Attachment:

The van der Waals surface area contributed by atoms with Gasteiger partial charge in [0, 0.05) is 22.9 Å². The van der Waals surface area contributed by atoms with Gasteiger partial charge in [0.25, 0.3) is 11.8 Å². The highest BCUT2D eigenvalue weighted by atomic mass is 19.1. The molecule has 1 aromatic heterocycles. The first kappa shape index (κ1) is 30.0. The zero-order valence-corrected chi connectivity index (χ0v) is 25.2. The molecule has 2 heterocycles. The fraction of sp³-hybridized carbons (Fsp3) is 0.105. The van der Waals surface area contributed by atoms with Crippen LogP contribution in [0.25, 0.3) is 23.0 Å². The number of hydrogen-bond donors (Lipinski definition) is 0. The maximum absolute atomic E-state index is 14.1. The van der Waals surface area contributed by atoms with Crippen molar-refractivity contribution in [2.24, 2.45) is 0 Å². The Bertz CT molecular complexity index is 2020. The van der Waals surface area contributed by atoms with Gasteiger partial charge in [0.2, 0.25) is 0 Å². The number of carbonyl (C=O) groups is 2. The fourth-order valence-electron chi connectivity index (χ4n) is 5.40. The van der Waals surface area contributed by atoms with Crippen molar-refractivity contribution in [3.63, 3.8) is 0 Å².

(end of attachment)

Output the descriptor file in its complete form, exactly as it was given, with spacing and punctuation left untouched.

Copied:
The van der Waals surface area contributed by atoms with Gasteiger partial charge in [0, 0.05) is 22.9 Å². The van der Waals surface area contributed by atoms with Gasteiger partial charge in [0.25, 0.3) is 11.8 Å². The highest BCUT2D eigenvalue weighted by atomic mass is 19.1. The molecule has 1 aromatic heterocycles. The first kappa shape index (κ1) is 30.0. The zero-order valence-corrected chi connectivity index (χ0v) is 25.2. The molecule has 2 heterocycles. The fraction of sp³-hybridized carbons (Fsp3) is 0.105. The van der Waals surface area contributed by atoms with Crippen LogP contribution in [0.25, 0.3) is 23.0 Å². The number of hydrogen-bond donors (Lipinski definition) is 0. The maximum absolute atomic E-state index is 14.1. The van der Waals surface area contributed by atoms with Crippen molar-refractivity contribution in [2.24, 2.45) is 0 Å². The Bertz CT molecular complexity index is 2020. The van der Waals surface area contributed by atoms with Gasteiger partial charge in [0.2, 0.25) is 0 Å². The number of carbonyl (C=O) groups is 2. The fourth-order valence-electron chi connectivity index (χ4n) is 5.40. The van der Waals surface area contributed by atoms with Crippen molar-refractivity contribution in [3.63, 3.8) is 0 Å².